For many, the love affair with offshore software sourcing seems to be cooling, brought about by several factors.
First of all costs differential is no longer so advantageous in places like India, China and the Eastern Europe where software programming salaries have been experiencing a rapid rise.
Secondly, stories abound of companies who have spent vast amounts of time finding suppliers, specifying their projects and then waiting… and waiting… for the final product to arrive.
Sometimes it’s missing crucial business deadlines and when the application is finally delivered it is either full of bugs, or has suffered ‘scope creep’ and gone a long way over budget, or doesn’t integrate with existing systems or isn’t what was asked for in the first place. Often it’s combination of all of the above.
An eleventh hour risk
Once a project specification has gone out the door, it is difficult to stay on top of deadlines, budget and quality issues. More importantly, until the final product appears, it is hard to know whether the deliverable is going to meet a client’s business needs.
If it’s a small, standalone solution the risk may be containable, but if the application is at the heart of a new enterprise-wide, mission-critical platform, and everything else depends on it, then any shortfall could have disastrous consequences, particularly if there is no more time or money available to get it back on track.
Not surprisingly, customers frequently end up feeling they’ve been left ’holding the bugs’, received the wrong product or have paid extra for features that should have been included as basic, while suppliers feel unfairly penalised because of the client’s unreasonable expectations.
In many cases, customers end up paying for the same project twice (or more), since much of it has to be done over again either inhouse or by a different development company.
One piece at a time
Many problems in software development projects arise because the original request outline and/or supplier contract was too vague.
As the saying goes, ‘the devil is in the detail’, and therefore it is vital to take the time needed at the beginning to get the specifications correct – not just those relating to the software itself, but to the entire production workflow.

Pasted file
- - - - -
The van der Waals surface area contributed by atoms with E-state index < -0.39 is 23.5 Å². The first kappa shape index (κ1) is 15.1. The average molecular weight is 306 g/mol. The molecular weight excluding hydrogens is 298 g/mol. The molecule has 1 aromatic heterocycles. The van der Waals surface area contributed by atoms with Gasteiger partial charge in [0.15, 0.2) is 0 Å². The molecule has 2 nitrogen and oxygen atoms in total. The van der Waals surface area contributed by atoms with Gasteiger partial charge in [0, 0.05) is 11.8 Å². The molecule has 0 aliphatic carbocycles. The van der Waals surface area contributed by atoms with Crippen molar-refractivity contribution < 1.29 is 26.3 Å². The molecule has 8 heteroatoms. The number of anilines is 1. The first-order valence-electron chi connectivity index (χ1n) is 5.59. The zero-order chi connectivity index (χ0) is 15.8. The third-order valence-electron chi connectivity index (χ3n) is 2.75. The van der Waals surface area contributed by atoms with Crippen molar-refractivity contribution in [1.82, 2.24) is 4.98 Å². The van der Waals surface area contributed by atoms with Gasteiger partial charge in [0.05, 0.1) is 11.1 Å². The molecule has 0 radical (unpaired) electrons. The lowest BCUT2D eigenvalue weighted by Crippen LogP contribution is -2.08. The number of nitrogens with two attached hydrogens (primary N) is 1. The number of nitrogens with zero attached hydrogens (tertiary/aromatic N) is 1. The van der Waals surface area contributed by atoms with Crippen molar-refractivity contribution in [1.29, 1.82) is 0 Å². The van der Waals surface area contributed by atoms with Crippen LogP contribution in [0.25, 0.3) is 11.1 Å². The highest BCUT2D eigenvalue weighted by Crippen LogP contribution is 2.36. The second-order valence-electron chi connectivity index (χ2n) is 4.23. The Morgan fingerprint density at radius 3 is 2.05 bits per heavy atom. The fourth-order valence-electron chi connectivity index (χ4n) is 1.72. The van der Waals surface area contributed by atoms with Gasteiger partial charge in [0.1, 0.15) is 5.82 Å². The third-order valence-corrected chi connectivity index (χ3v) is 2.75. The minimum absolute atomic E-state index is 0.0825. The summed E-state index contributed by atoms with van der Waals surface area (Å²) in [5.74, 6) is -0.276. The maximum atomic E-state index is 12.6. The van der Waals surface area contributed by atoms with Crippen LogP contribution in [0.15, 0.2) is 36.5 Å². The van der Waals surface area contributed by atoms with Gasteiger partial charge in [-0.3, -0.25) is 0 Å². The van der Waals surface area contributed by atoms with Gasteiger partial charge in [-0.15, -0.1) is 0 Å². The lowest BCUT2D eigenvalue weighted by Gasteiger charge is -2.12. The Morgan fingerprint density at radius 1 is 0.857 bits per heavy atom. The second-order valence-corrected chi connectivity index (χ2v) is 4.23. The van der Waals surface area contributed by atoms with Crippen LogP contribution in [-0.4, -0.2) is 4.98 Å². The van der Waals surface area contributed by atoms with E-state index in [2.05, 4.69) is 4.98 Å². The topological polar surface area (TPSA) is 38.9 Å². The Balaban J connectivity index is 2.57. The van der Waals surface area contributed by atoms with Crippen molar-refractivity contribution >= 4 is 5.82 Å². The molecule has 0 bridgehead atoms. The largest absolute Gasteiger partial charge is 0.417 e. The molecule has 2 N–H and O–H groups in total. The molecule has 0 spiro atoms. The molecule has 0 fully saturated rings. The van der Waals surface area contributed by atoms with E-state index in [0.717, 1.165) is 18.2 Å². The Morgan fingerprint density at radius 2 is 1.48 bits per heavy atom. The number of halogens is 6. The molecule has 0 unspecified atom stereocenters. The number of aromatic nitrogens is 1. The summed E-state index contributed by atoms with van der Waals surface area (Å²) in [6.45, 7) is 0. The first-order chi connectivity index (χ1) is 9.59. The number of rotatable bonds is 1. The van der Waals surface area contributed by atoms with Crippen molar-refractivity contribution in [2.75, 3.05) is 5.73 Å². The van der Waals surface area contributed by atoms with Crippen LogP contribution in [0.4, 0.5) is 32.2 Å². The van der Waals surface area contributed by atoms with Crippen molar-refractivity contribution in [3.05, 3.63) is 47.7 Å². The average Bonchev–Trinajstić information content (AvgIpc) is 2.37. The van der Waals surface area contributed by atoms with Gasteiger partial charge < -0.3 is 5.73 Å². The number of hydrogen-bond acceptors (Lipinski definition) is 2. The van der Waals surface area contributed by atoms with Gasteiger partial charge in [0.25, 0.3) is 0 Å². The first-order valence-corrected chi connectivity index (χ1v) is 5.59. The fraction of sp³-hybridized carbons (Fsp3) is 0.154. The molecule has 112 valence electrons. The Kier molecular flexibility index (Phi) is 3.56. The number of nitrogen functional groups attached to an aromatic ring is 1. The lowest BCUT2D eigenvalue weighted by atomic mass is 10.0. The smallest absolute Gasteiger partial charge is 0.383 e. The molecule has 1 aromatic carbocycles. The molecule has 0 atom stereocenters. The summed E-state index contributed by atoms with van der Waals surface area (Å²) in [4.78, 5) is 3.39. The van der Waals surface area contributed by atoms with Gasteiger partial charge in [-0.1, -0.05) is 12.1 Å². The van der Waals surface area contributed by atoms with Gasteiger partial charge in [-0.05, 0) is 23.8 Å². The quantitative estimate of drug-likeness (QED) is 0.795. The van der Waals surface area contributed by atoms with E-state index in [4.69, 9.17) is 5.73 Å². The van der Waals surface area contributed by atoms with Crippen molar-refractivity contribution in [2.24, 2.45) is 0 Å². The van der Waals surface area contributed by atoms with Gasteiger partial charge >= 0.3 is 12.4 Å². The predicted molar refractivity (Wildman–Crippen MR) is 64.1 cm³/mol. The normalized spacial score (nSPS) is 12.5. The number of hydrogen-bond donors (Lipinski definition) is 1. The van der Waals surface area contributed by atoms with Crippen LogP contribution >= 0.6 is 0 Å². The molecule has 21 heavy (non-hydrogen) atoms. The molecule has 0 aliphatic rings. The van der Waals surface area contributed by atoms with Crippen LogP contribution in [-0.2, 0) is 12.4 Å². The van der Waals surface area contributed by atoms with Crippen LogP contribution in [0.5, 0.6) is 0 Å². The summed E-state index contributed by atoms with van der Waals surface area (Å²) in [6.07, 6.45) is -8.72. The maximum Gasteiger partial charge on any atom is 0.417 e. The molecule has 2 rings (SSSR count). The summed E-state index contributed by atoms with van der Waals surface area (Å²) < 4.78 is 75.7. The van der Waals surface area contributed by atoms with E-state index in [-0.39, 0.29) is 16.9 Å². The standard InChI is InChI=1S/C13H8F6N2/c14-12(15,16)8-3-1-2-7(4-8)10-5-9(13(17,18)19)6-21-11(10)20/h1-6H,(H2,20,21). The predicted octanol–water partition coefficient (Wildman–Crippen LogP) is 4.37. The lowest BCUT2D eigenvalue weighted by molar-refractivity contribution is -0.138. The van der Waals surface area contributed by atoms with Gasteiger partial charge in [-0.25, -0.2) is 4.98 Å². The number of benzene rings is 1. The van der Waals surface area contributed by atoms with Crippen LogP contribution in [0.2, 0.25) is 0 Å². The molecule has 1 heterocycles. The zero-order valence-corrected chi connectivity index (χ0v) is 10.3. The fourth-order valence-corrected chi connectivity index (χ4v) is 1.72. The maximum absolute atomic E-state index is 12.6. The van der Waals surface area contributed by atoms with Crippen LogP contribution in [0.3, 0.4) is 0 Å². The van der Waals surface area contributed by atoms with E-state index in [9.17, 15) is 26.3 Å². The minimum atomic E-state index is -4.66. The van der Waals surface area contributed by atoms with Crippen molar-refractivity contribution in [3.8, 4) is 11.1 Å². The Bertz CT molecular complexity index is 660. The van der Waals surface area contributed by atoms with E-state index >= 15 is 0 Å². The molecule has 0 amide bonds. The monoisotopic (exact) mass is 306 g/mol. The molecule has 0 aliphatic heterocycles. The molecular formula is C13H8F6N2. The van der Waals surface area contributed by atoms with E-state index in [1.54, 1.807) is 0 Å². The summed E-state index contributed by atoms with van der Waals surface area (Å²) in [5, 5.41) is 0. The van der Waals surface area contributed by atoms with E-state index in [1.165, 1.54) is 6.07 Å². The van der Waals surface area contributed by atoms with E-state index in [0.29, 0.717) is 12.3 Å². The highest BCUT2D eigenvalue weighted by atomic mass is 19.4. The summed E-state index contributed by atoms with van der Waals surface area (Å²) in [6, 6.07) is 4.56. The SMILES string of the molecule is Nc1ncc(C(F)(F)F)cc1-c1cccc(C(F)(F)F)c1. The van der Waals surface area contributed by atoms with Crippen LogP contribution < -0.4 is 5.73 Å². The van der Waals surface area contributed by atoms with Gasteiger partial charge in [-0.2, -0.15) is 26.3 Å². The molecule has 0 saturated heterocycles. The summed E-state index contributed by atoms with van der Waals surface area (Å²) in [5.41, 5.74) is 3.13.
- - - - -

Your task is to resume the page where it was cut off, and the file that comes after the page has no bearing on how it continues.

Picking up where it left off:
Asking for sample screen shots and prototype modules to be sent in the early stages of a project, for example, can provide a quick win and help to re-risk the project and also provides an opportunity to check the new software will meet the end users’ needs, to correct any errors and keep the project on track. It enables solutions to be vetted for quality and accuracy as soon as they come through the door, eliminating eleventh hour surprises and reducing budget creep and time lags.
The use of formal and semi formal methods, Rational Unified Process (RUP), can also help de-risk projects.
To in or outsource management
Project management of this kind does, however, take time. One alternative is to appoint a project overseer. This can work providing the project manager knows exactly what the client wants and can represent it accurately to the development teams, with the skill to spot any deviations occurring along the way.
In addition to the excellent project management skills necessary the PM requires good knowledge of a customer’s environment – which is why many projects require more than a straightforward ‘off-the-shelf’ solution. The difficulty is that a project overseer of this calibre comes at a premium.
One increasingly popular strategy to software development is to take a componentised approach. This way, discrete components of a project are sourced from different suppliers on a best-cost, best-of-breed basis. Or a standard package is purchased and code is just built for the interfaces and extra front and back-end functionality.
A caution here is to resist the temptation to ‘tweak’ the core application, which is seldom a good idea.
Once a client has decided to retain some or all aspects of project management, the question is where do they draw the line? Which components are best be handled in-house or outsourced, at what price, where and under what conditions?
To make these decisions requires access to a broad range of market benchmarking metrics/KPIs (key performance indicators), comparators between off-shore and near-shore suppliers, the cost-value ratios of using a service provider for project management, and much more.
The best advice is upfront
Given all the variables and potential pitfalls that can occur in completing a software development programme successfully, bringing in a specialist in project estimation and sourcing at the beginning could end up paying back the cost of project several times over in time, money, and downstream risk. At the least, it could well increase a CIO's peace of mind.
Paul Michaels is Director of Consulting, Metri Measurement Consulting, UK